What Are the Differences Between 40 and 60 Watt Light Bulbs?

What Are the Differences Between 40 and 60 Watt Light Bulbs?

Posted by Anthony Frasca on Apr 20th 2022

Choosing light bulbs may seem like a simple task to do without much thought; however, there are some important things to consider when making this common purchase.

Do you know about the energy output or brightness level of the light bulbs you've been buying? Do you know the differences between the most popular light bulb options?

Read to discover the difference between 40 and 60-watt light bulbs and learn how to measure those differences and why they matter.

What to Know About Wattage

All light bulbs have a wattage rating. It's a common misconception that the wattage of a light bulb determines how bright the light will be; however, wattage determines the amount of electricity the bulb will use. The measure of electrical power is in watts.

The main reason for the misunderstanding regarding watts has to do with old lighting technology. Using wattage to estimate a light bulb's brightness was common and reasonably accurate when incandescent lights were the only lightning products available on the market. The more power surging through an electric light bulb, the bulb will typically emit more light.

With the advancement of lighting technologies, wattage has become somewhat irrelevant as an indicator of light brightness.

The low energy efficiencies of LED, CFL, and halogen bulbs have created a market and a measure for light bulbs that exceed mere energy output. Due to advanced technology, wattage and brightness no longer go hand in hand, and this means it may not be the only factor you want to consider when evaluating a lighting product.

Lighting and Lumens

Lumens are really what consumers should look for to indicate a light's brightness. A lumen is the international standard measurement for how much light emits from a source.

Regardless of the wattage or technology, lumens are a consistent number for judging brightness. For example, a CFL bulb that only uses 15 watts can produce 800 lumens, and it will be just as bright as a 60-watt incandescent bulb because it too produces 800 lumens. Their brightness will match regardless of the energy it took to produce the light.

What This Means to the Difference Between 40 and 60 Watt

Wattage determines the energy flow needed to power the bulb. The main difference between a 40 and 60-watt bulb is the 40-watt bulb is going to require less energy to power.

For a traditional incandescent bulb, this also means a difference in lumens; the higher wattage will yield more light. A conventional incandescent 40-watt bulb produces around 450 lumens of light, while a traditional incandescent 60-watt bulb produces about 800 lumens.

This is not true for wattages in other types of light bulbs.

Other bulb technologies:

  • LED 4 watt produces 400 lumens; 12 watt produces 800 lumens
  • CFL 8 watt produces 400 lumens; 18 watt produces 800 lumens
  • Halogen 29 watt produces 400 lumens; 42 watt produces 800 lumens

If you want to monitor the energy output of your lightbulbs and still get the same brightness result, consider the various energy-saving options available.

Wattage Matters for Energy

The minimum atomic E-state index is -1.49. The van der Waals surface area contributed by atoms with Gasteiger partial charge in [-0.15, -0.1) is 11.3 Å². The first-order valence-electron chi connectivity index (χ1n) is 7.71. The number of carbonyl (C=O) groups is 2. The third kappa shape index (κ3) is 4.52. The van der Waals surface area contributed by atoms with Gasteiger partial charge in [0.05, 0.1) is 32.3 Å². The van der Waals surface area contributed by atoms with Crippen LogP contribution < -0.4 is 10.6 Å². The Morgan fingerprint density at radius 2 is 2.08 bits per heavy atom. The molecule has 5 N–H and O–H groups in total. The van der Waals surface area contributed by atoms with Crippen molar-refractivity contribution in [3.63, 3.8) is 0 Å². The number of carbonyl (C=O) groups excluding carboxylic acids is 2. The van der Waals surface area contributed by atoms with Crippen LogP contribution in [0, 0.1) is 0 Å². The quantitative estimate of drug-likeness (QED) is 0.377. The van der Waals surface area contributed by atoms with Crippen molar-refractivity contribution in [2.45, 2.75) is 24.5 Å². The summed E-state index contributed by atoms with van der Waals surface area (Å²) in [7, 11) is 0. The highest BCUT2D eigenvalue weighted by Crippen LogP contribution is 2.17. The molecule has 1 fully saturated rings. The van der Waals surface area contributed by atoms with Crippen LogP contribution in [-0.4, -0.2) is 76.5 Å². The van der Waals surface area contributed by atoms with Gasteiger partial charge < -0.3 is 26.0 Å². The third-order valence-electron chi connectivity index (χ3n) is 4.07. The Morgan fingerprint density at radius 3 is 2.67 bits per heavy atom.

The wattage of your light bulbs will contribute to your home's energy use. This results from the energy required to power the bulb and the heat expelled from the bulb.

Energy Output

Higher wattage does mean more energy consumed. If you fill your home with higher wattage light bulbs, your home's energy consumption will increase.

Your energy bill is measured in kilowatts. A kilowatt is a measure of 1,000 watts of electrical power. After four hours of use daily for one week, a traditional 40-watt incandescent bulb equals approximately 5 kilowatts per month, and the same usage of a 60-watt bulb equals 7 kilowatts per month.


The higher the wattage of a light bulb, the more heat it will produce. A 60-watt bulb can get up to 200 degrees Fahrenheit on the bulb's glass surface. A 40-watt bulb can reach temperatures over 100 degrees Fahrenheit. Higher wattage can result in a warmer room affecting cooling costs which equals more energy expenditure.

Wattage Matters for Safety

Additionally, the wattage rating of your light fixtures should be considered when making a light bulb purchase.


Your lighting fixtures determine the wattage you should look to purchase. A wattage rating accompanies the label on all light fixtures. An issue known as overlamping can result from using a bulb that exceeds the maximum wattage suggested by your light fixture.

Overlamping can be a safety hazard for your home. Two potential problems resulting from the extreme heat produced by overlamping are overheating and damaging the fixture.

Overheating from exceeding the wattage rating on a fixture can cause sockets and wire insulation to melt. Overlamping can also cause electrical fires due to an arc fault stimulated by overheating. This is one of the most common electrical causes of electrical fires in a home.

Melting and shorting of wires will permanently damage the light fixture. Even if a fire is not a problem from using the wrong light bulb, a ruined light fixture will almost certainly be the result.

Fixtures with glass enclosures around bulbs are especially susceptible to the dangers of overlamping due to the heat remaining inside the enclosure.

What are Your Lighting Needs?

Make sure you're considering the right factors in your lighting product purchases. The energy output and the brightness of a lightbulb are vital features when considering the difference between 40 and 60-watt bulbs. Be sure to weigh the wattage and look at lumens.

If you need help choosing suitable bulbs for your commercial or residential space, contact us today for a quote. We would love to offer assistance and answer any questions regarding all your lighting needs.